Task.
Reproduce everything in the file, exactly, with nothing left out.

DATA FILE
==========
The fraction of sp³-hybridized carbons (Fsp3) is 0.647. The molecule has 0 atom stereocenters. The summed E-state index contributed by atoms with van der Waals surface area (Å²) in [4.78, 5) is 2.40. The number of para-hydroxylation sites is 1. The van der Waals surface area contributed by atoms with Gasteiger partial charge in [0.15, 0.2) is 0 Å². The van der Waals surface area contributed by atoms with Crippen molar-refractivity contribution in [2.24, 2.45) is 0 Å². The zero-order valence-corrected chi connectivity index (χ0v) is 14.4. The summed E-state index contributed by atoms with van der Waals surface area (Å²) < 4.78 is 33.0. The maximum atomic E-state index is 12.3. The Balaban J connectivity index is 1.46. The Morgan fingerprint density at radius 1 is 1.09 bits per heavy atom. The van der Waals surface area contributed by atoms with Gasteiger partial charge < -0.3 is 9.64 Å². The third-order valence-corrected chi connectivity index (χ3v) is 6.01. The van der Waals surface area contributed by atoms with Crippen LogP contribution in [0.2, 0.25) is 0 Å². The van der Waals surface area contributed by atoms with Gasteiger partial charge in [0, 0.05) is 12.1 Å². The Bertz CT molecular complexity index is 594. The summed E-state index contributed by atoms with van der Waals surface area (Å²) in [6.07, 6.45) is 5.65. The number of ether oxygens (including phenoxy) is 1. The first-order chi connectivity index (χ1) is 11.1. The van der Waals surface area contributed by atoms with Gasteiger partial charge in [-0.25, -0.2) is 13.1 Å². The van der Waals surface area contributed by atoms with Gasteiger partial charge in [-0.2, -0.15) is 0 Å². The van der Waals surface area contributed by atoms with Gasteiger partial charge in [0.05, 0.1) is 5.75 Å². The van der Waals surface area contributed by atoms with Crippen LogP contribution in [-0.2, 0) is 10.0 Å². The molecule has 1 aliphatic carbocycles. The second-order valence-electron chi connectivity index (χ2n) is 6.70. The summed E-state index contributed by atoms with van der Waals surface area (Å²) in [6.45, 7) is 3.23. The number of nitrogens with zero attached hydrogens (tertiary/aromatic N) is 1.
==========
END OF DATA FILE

The fraction of sp³-hybridized carbons (Fsp3) is 0.647. The molecule has 0 atom stereocenters. The summed E-state index contributed by atoms with van der Waals surface area (Å²) in [4.78, 5) is 2.40. The number of para-hydroxylation sites is 1. The van der Waals surface area contributed by atoms with Gasteiger partial charge in [0.15, 0.2) is 0 Å². The van der Waals surface area contributed by atoms with Crippen molar-refractivity contribution in [2.24, 2.45) is 0 Å². The zero-order valence-corrected chi connectivity index (χ0v) is 14.4. The summed E-state index contributed by atoms with van der Waals surface area (Å²) < 4.78 is 33.0. The maximum atomic E-state index is 12.3. The Balaban J connectivity index is 1.46. The Morgan fingerprint density at radius 1 is 1.09 bits per heavy atom. The van der Waals surface area contributed by atoms with Gasteiger partial charge < -0.3 is 9.64 Å². The third-order valence-corrected chi connectivity index (χ3v) is 6.01. The van der Waals surface area contributed by atoms with Crippen LogP contribution in [0.2, 0.25) is 0 Å². The van der Waals surface area contributed by atoms with Gasteiger partial charge in [0, 0.05) is 12.1 Å². The Bertz CT molecular complexity index is 594. The summed E-state index contributed by atoms with van der Waals surface area (Å²) in [6.07, 6.45) is 5.65. The number of ether oxygens (including phenoxy) is 1. The first-order chi connectivity index (χ1) is 11.1. The van der Waals surface area contributed by atoms with Gasteiger partial charge in [-0.25, -0.2) is 13.1 Å². The van der Waals surface area contributed by atoms with Gasteiger partial charge in [-0.2, -0.15) is 0 Å². The van der Waals surface area contributed by atoms with Gasteiger partial charge in [0.05, 0.1) is 5.75 Å². The van der Waals surface area contributed by atoms with Crippen LogP contribution in [-0.2, 0) is 10.0 Å². The molecule has 1 aliphatic carbocycles. The second-order valence-electron chi connectivity index (χ2n) is 6.70. The summed E-state index contributed by atoms with van der Waals surface area (Å²) in [6.45, 7) is 3.23. The number of nitrogens with zero attached hydrogens (tertiary/aromatic N) is 1.